As temperatures climb and summertime activities heat up, Utahns look to parks for recreation and relief.
And West Valley City soon will open a much-anticipated bike park and a couple of neighborhood parks, featuring a range of amenities.
Bringing new parks on line isn’t easy. Two years after the start of the COVID-19 pandemic, cities encounter challenges and delays from supply chain issues. Rising prices for those supplies and labor also come into play.
“The cost of everything has gone up quite a bit over the last couple of years,” said Nancy Day, West Valley City’s Parks and Recreation director. “And we’ve seen it even more so in the last six months.”
About three years ago, the cost of a standard park with typical amenities was around $350,000 an acre, Day explained. That price has jumped to $600,000.
Utah’s second most-populous city has had to adjust to deliver parks in response to frequent asks from residents. The department now obtains equipment before awarding contracts to builders, and avoids markups by acquiring supplies with no intermediaries, she said. The city also has asked park maintenance staffers to put extra work into caring for smaller parks and trailheads.
“The hard part with that is that it takes them away from their job of maintaining the other parks,” Day said. “So it’s a little bit of a balancing act.”
Despite all this, the city hasn’t stopped its park plans, which are poised to bear fruit. Here are three parks set to open this year.
Bike park in Centennial Park
The final phase of Centennial Park comes to life this year as its bike park rolls out. It is on the corner of 5600 West and 3100 South, just north of the West Valley Skatepark.
A team from American Ramp Co., a Missouri-based developer of action-sports facilities, is traveling to West Valley City to start construction in late May or early June.
The city expects this park, budgeted at $1.2 million, to be ready by this fall, just in time for the last months of the bike season.
Riders can expect tunnels, various ramps, asphalt and wood circuits with humps and curves to jump, roll and drop. These attractions are additions to the skate park and bike pump track that Centennial Park hosts.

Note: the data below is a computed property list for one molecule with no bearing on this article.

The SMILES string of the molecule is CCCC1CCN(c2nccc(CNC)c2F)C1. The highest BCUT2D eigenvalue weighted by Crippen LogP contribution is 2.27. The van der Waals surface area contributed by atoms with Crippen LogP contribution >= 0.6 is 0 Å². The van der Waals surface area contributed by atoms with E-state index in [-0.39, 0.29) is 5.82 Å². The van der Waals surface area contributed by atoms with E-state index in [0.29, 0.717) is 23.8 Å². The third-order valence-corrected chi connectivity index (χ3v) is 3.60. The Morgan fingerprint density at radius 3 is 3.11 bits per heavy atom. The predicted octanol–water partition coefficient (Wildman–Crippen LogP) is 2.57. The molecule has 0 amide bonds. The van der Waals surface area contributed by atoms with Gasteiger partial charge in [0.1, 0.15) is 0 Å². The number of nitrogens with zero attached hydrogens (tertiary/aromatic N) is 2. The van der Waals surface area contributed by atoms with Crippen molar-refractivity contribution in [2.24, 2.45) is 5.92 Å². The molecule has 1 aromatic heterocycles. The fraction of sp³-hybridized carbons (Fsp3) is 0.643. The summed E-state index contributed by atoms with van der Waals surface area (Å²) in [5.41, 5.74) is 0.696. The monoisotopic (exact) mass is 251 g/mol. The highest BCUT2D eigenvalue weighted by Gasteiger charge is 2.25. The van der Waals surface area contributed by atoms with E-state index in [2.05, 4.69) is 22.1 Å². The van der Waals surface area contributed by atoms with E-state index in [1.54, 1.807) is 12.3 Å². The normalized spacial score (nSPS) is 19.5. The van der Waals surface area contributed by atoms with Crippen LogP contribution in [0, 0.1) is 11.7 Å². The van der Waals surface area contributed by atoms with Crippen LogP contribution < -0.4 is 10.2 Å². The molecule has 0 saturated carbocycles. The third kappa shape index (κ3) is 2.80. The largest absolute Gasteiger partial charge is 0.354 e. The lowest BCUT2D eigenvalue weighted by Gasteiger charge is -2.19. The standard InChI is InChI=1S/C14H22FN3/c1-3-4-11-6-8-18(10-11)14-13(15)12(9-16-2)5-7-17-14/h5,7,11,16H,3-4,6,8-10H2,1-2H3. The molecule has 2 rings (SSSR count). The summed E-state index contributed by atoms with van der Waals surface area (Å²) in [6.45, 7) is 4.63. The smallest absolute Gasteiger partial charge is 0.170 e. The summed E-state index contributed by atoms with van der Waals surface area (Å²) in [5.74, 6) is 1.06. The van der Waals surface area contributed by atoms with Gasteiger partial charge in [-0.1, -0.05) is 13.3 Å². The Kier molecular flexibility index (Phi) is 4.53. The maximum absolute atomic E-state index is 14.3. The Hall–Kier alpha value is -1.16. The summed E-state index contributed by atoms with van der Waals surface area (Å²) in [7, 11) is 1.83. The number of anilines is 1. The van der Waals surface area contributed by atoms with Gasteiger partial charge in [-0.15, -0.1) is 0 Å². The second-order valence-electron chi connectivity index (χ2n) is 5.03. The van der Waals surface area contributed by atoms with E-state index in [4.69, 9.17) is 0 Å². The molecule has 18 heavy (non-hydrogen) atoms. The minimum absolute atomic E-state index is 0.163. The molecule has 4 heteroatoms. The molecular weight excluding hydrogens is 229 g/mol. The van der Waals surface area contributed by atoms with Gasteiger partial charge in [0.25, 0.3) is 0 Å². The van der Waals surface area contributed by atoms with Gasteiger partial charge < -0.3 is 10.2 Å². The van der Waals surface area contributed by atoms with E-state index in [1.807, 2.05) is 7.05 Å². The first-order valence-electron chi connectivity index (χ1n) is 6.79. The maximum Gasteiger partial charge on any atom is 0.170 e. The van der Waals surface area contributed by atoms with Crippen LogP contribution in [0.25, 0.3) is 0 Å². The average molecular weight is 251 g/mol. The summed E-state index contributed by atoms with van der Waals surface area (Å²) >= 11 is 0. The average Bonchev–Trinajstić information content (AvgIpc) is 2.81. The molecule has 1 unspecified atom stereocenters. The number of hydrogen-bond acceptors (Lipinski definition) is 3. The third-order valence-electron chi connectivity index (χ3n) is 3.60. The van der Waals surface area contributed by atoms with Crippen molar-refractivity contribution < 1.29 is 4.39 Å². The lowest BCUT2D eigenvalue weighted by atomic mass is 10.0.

“This bike park will help alleviate some congestion at the skate park,” the Parks and Recreation Department told the City Council, “and will add additional elements that would increase the draw to the skate park from users of all skill levels”
The site will also house a detention basin for stormwater.
Grasmere Park is a small neighborhood park — located on 1 acre at 3900 S. Grasmere Lane, east of Redwood Road.
After some weather-related delays during construction, a ribbon-cutting ceremony might be on its way in June.
The park includes a playground, pavilion, exercise equipment, concrete table tennis, cornhole, a small grassy area and a walking track.
“Even though it’s 1 acre,” Day said, “we still feel like it’s going to be a great amenity for the neighborhood.”
Rocky Ridge Park
West Valley City is already working on Rocky Ridge Park at 5200 S. Summer Ridge Drive (about 5700 West).
The city expects this 1.4-acre neighborhood park to be ready by September or October.
This park features special topography. Most West Valley City parks are flat, but Rocky Ridge — true to its name — has a small, narrow slope in the southwest corner, coming down from Rocky Ridge Drive. It will have a winding walkway and a ground-level slide.
The park also will include a playground with swings and a concrete cornhole, a walking track, a small pavilion, a half basketball court, and some exercise equipment spaced out in a couple of locations.
“A number of people wanted to see parking there. But we don’t do parking for the smaller neighborhood parks, because they’re really meant for the people that live in close proximity,” Day said. “And it would take up way too much of the park to do that.”
Alixel Cabrera is a Report for America corps member and writes about the status of communities on the west side of the Salt Lake Valley for The Salt Lake Tribune. Your donation to match our RFA grant helps keep her writing stories like this one; please consider making a tax-deductible gift of any amount today by clicking here.